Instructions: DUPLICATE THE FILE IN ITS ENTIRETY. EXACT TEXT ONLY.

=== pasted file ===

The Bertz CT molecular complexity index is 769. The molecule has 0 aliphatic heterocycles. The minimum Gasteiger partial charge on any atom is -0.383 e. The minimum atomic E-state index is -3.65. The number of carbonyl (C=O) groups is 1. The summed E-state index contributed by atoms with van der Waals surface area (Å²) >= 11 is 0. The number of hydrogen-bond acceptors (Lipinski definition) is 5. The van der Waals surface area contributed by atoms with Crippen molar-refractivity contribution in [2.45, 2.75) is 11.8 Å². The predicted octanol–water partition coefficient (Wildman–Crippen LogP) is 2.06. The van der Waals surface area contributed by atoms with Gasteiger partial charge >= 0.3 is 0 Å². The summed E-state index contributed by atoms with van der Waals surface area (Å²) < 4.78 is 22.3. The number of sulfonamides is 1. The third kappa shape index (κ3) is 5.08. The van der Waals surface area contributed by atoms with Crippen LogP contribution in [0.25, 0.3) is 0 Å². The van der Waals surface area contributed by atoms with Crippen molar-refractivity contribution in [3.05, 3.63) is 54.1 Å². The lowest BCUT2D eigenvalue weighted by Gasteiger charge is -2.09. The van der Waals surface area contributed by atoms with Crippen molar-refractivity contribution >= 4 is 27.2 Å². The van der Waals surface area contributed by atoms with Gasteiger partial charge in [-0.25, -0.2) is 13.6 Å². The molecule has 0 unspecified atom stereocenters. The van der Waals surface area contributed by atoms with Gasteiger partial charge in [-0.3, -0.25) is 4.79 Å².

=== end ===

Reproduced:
The Bertz CT molecular complexity index is 769. The molecule has 0 aliphatic heterocycles. The minimum Gasteiger partial charge on any atom is -0.383 e. The minimum atomic E-state index is -3.65. The number of carbonyl (C=O) groups is 1. The summed E-state index contributed by atoms with van der Waals surface area (Å²) >= 11 is 0. The number of hydrogen-bond acceptors (Lipinski definition) is 5. The van der Waals surface area contributed by atoms with Crippen molar-refractivity contribution in [2.45, 2.75) is 11.8 Å². The predicted octanol–water partition coefficient (Wildman–Crippen LogP) is 2.06. The van der Waals surface area contributed by atoms with Gasteiger partial charge >= 0.3 is 0 Å². The summed E-state index contributed by atoms with van der Waals surface area (Å²) < 4.78 is 22.3. The number of sulfonamides is 1. The third kappa shape index (κ3) is 5.08. The van der Waals surface area contributed by atoms with Crippen LogP contribution in [0.25, 0.3) is 0 Å². The van der Waals surface area contributed by atoms with Crippen molar-refractivity contribution in [3.05, 3.63) is 54.1 Å². The lowest BCUT2D eigenvalue weighted by Gasteiger charge is -2.09. The van der Waals surface area contributed by atoms with Crippen molar-refractivity contribution >= 4 is 27.2 Å². The van der Waals surface area contributed by atoms with Gasteiger partial charge in [-0.25, -0.2) is 13.6 Å². The molecule has 0 unspecified atom stereocenters. The van der Waals surface area contributed by atoms with Gasteiger partial charge in [-0.3, -0.25) is 4.79 Å².